Norway’s Telenor has stepped forward and expressed interest in teaming up with San Miguel Corp (SMC) to set up a wireless joint venture in the Philippines, after Telstra pulled out of talks in March.
SMC president Ramon Ang told the Inquirer that Telenor contacted him and he is now considering opening discussions, but noted that it could also create a third mobile operator without a foreign partner.
Telenor, with operations in six countries in Asia – Bangladesh, India, Malaysia, Myanmar, Pakistan and Thailand – is keen to expand in the region, which accounts for half of its global revenue.
Australia’s largest operator was unable to agree on an equity investment with SMC, and in March the two companies ended negotiations that started last summer. Telstra confirmed in August it was in talks for several months with SMC about investing up to $1 billion in a mobile venture.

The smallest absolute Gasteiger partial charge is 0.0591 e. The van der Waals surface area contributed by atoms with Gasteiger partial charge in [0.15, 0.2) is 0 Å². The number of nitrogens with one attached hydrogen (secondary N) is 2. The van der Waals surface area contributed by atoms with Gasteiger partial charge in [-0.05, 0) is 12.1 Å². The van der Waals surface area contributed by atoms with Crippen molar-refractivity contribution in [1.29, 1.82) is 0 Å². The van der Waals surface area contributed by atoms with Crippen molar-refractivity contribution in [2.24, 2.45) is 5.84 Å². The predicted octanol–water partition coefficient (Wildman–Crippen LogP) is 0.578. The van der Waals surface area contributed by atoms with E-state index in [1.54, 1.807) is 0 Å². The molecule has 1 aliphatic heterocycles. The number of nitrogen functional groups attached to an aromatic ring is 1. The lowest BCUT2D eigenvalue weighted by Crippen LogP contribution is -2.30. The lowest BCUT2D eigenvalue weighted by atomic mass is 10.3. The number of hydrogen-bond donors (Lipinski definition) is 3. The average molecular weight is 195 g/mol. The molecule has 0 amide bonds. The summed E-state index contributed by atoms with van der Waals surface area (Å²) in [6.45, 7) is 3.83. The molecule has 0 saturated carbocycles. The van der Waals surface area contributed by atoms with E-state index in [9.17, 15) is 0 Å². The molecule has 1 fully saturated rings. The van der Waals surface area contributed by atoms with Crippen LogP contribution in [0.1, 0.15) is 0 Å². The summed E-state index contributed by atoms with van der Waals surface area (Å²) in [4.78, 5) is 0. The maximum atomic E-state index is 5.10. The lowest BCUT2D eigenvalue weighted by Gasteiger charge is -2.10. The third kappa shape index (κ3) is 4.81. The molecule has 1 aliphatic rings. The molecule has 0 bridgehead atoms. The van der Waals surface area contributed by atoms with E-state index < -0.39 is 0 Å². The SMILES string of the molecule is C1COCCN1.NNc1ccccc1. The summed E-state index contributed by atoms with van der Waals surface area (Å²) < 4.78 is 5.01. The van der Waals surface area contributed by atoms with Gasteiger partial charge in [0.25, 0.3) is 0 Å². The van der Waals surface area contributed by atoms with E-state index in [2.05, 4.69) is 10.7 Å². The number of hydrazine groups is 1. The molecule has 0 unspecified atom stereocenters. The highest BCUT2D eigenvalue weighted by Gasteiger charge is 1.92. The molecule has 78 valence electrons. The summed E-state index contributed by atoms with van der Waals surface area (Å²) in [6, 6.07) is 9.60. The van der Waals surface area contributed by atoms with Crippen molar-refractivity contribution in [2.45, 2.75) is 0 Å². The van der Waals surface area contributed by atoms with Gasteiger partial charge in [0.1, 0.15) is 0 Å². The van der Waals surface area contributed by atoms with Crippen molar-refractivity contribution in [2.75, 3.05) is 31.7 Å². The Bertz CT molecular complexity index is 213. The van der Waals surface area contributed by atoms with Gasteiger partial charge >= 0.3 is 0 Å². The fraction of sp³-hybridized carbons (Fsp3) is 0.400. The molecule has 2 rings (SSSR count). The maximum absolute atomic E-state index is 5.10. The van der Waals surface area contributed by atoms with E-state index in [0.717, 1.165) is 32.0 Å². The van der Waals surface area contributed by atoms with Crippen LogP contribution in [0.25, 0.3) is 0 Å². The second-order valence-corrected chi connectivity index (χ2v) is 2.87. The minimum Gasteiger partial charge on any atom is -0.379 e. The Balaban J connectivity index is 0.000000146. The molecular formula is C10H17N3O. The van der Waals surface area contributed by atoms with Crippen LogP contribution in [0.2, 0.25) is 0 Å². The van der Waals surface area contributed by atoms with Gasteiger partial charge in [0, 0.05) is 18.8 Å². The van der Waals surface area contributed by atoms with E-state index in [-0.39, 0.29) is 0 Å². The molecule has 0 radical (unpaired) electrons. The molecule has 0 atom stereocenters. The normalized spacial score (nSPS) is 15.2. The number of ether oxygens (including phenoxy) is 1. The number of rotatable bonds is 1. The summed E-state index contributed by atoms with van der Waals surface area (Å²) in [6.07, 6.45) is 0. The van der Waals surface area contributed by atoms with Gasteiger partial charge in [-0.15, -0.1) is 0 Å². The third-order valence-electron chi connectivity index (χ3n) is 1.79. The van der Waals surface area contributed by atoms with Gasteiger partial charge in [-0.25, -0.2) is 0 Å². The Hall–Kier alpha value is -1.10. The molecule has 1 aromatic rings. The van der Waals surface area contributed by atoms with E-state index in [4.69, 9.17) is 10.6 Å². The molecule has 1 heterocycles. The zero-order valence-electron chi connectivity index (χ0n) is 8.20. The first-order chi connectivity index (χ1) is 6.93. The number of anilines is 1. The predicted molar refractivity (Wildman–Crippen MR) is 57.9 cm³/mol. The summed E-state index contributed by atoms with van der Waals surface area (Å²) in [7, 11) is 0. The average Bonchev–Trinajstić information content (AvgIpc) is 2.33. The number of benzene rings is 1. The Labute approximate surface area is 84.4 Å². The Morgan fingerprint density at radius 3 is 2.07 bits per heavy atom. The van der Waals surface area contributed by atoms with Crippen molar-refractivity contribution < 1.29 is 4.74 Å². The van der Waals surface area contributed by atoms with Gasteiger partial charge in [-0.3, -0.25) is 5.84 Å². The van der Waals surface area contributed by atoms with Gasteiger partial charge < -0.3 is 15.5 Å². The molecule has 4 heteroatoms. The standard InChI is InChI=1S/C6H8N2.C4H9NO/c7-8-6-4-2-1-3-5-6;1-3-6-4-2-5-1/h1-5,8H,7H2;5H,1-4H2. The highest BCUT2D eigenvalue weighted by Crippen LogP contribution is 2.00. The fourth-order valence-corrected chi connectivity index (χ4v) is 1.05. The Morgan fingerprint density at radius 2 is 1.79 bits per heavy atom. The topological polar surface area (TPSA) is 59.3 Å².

Before Telstra emerged as a possible partner, Ang said Telenor had shown interest, as did a number of international telecoms players, the Inquirer reported.
SMC, the country’s largest corporation by revenue, has taken steps to consolidate its growing telecoms holdings in the Philippines. It owns 90MHz out of 100MHz in the highly efficient 700MHz band, with the company’s Wi-Tribe holding 80MHz and High Frequency Telecommunications allocated 10MHz.
The Philippines’ mobile market is controlled by two players – Smart (a PLDT subsidiary) and Globe Telecom – which together have a 99 per cent share. Smart is the market leader with a 53 per cent share, while Globe, 46 per cent owned by Singtel, has a 46 per cent share.
In early November PLDT and Globe called on the regulator to auction off part of the valuable 700MHz spectrum held by SMC’s units. Some analysts reckon that Telstra’s fear of prolonged litigation over the spectrum with the two powerful operators thwarted its interest in a venture.